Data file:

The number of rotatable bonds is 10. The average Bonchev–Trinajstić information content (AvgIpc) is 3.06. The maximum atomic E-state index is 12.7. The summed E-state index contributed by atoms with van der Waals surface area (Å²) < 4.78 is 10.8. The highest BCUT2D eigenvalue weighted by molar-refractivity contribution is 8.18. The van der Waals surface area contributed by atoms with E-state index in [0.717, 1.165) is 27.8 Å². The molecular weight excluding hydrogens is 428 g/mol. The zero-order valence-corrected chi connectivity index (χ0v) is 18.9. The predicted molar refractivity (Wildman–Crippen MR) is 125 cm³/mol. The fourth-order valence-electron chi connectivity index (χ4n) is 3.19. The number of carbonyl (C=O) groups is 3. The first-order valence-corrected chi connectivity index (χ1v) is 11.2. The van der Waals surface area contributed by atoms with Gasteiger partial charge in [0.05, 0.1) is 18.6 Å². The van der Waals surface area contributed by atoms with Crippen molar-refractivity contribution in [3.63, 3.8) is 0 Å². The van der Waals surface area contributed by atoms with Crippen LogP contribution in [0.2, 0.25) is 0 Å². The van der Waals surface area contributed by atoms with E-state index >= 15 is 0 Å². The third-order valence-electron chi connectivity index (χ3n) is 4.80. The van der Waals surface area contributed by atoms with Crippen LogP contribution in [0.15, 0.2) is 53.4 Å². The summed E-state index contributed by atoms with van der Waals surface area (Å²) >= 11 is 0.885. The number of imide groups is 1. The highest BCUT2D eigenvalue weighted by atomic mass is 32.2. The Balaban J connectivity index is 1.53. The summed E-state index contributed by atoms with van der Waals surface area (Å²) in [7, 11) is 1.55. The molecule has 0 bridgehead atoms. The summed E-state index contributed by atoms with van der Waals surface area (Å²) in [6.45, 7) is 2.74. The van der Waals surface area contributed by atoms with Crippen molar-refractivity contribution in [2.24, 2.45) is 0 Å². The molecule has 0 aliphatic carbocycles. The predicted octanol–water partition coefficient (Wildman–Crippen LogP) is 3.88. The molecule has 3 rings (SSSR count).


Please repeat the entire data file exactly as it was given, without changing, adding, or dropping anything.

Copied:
The number of rotatable bonds is 10. The average Bonchev–Trinajstić information content (AvgIpc) is 3.06. The maximum atomic E-state index is 12.7. The summed E-state index contributed by atoms with van der Waals surface area (Å²) < 4.78 is 10.8. The highest BCUT2D eigenvalue weighted by molar-refractivity contribution is 8.18. The van der Waals surface area contributed by atoms with E-state index in [0.717, 1.165) is 27.8 Å². The molecular weight excluding hydrogens is 428 g/mol. The zero-order valence-corrected chi connectivity index (χ0v) is 18.9. The predicted molar refractivity (Wildman–Crippen MR) is 125 cm³/mol. The fourth-order valence-electron chi connectivity index (χ4n) is 3.19. The number of carbonyl (C=O) groups is 3. The first-order valence-corrected chi connectivity index (χ1v) is 11.2. The van der Waals surface area contributed by atoms with Gasteiger partial charge in [0.05, 0.1) is 18.6 Å². The van der Waals surface area contributed by atoms with Crippen molar-refractivity contribution in [3.63, 3.8) is 0 Å². The van der Waals surface area contributed by atoms with Crippen LogP contribution in [0.2, 0.25) is 0 Å². The van der Waals surface area contributed by atoms with E-state index >= 15 is 0 Å². The third-order valence-electron chi connectivity index (χ3n) is 4.80. The van der Waals surface area contributed by atoms with Crippen LogP contribution in [0.15, 0.2) is 53.4 Å². The summed E-state index contributed by atoms with van der Waals surface area (Å²) >= 11 is 0.885. The number of imide groups is 1. The highest BCUT2D eigenvalue weighted by atomic mass is 32.2. The Balaban J connectivity index is 1.53. The summed E-state index contributed by atoms with van der Waals surface area (Å²) in [7, 11) is 1.55. The molecule has 0 bridgehead atoms. The summed E-state index contributed by atoms with van der Waals surface area (Å²) in [6.45, 7) is 2.74. The van der Waals surface area contributed by atoms with Crippen molar-refractivity contribution in [2.24, 2.45) is 0 Å². The molecule has 0 aliphatic carbocycles. The predicted octanol–water partition coefficient (Wildman–Crippen LogP) is 3.88. The molecule has 3 rings (SSSR count).